Bangchang is a traditional undistilled alcoholic beverage brewed from wheat or maize corn, fermented with homemade yeast and mixed with hot water. It is stored and served in a woven bamboo container. Because of its low alcoholic content and sweetened sour fragrance, it is drank more often than the usual alcohol.
Its popularity against the variety of factory produced alcoholic beverages is noteworthy and can be attributed both to sentimental and traditional factors and for its unique taste. While the people in the western part of the country drink bed tea in the morning, the people in the central and eastern Bhutan generally drink bangchang. Zhemgang or Kheng, in the south-central part of the country, is known for bangchang and they don't let guests leave without offering to taste their famed bangchang.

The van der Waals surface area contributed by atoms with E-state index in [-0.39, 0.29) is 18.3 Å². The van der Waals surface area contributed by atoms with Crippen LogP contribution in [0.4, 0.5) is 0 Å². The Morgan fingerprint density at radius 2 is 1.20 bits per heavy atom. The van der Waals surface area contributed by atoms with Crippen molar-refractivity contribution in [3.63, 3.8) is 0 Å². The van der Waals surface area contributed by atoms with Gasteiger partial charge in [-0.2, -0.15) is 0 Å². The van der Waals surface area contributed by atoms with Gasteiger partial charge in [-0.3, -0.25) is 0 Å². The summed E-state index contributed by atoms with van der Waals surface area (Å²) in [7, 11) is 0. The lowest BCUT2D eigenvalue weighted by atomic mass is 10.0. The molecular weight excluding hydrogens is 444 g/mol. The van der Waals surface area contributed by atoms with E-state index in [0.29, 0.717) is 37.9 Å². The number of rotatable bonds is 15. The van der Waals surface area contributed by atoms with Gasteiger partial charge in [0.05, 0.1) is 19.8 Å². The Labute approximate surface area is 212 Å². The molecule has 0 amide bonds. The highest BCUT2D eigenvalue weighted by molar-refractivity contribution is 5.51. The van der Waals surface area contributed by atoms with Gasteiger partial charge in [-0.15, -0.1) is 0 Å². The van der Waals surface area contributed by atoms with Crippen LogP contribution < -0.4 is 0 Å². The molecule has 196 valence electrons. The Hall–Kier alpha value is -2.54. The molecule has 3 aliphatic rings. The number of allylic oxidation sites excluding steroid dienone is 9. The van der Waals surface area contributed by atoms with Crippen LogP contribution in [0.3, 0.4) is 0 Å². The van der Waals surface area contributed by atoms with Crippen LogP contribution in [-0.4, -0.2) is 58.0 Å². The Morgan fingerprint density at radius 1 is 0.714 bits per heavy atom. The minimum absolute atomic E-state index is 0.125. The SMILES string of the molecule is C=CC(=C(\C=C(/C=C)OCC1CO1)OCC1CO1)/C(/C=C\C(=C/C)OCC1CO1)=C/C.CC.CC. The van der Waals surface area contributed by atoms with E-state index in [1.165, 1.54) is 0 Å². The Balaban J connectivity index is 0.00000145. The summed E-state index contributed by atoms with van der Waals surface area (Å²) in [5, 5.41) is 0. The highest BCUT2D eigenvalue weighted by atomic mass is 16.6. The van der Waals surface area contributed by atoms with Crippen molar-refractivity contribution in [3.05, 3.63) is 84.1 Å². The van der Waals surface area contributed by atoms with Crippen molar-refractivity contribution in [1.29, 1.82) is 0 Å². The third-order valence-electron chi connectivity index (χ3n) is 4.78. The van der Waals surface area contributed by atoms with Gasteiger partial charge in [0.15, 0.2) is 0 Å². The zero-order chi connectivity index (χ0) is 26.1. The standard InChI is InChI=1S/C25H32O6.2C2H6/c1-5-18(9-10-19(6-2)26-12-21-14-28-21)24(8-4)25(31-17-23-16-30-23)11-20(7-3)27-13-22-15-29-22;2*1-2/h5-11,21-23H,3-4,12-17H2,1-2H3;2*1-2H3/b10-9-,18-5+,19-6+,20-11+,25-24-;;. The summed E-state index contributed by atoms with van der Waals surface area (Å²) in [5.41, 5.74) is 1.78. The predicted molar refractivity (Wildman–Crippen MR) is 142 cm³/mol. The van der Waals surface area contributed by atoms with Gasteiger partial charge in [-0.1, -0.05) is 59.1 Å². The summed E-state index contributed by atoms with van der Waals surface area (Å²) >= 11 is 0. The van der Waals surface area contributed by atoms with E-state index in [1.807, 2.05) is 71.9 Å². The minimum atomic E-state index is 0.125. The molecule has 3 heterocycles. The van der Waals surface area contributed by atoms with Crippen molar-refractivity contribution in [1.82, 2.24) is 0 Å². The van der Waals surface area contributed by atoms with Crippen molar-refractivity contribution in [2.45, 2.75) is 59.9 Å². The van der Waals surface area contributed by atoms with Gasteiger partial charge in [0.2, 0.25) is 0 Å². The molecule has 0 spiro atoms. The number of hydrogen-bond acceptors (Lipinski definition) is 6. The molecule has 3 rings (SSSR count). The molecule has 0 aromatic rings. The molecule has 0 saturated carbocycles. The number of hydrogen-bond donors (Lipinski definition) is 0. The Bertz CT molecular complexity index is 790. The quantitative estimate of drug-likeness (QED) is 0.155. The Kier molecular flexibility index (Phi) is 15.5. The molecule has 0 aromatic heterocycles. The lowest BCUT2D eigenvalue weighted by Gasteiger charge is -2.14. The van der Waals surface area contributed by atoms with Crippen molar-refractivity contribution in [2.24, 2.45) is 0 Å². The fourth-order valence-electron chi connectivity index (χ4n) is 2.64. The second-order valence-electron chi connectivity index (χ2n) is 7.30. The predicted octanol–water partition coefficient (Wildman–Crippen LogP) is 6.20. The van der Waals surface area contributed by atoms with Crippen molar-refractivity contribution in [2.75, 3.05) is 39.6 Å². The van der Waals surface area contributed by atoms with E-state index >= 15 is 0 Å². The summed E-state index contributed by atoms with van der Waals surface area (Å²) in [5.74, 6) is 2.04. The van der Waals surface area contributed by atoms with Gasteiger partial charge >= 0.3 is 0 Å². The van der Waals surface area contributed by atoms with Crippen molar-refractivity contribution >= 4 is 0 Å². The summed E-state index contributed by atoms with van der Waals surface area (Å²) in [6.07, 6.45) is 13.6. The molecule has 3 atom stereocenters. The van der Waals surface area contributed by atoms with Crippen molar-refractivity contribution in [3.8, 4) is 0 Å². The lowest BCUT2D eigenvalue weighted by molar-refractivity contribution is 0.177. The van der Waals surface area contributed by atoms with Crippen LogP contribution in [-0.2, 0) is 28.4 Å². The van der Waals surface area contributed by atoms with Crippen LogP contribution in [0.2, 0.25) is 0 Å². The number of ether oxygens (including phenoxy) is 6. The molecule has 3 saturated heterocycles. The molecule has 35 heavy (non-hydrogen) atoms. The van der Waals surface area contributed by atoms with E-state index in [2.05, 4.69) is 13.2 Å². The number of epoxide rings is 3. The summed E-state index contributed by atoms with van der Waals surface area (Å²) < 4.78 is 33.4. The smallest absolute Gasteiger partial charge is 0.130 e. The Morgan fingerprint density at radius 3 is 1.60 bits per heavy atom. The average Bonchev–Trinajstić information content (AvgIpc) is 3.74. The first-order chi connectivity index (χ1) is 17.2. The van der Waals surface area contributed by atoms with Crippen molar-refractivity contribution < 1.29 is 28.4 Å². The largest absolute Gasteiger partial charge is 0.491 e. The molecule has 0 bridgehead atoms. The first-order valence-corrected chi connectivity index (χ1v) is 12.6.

In the cities, Bangchang is sought after for the nostalgic attachment to ones village roots. The villagers drink it as an analgesic for their aching bones after a hard day’s work in the fields. Bangchang is deep rooted in the religious history of Bhutan, popularly served during important traditional ceremonies and often offered at alters of monasteries.
Bangchang is believed to be safer than other alcoholic beverages due to its natural brewing process. It is produced year round.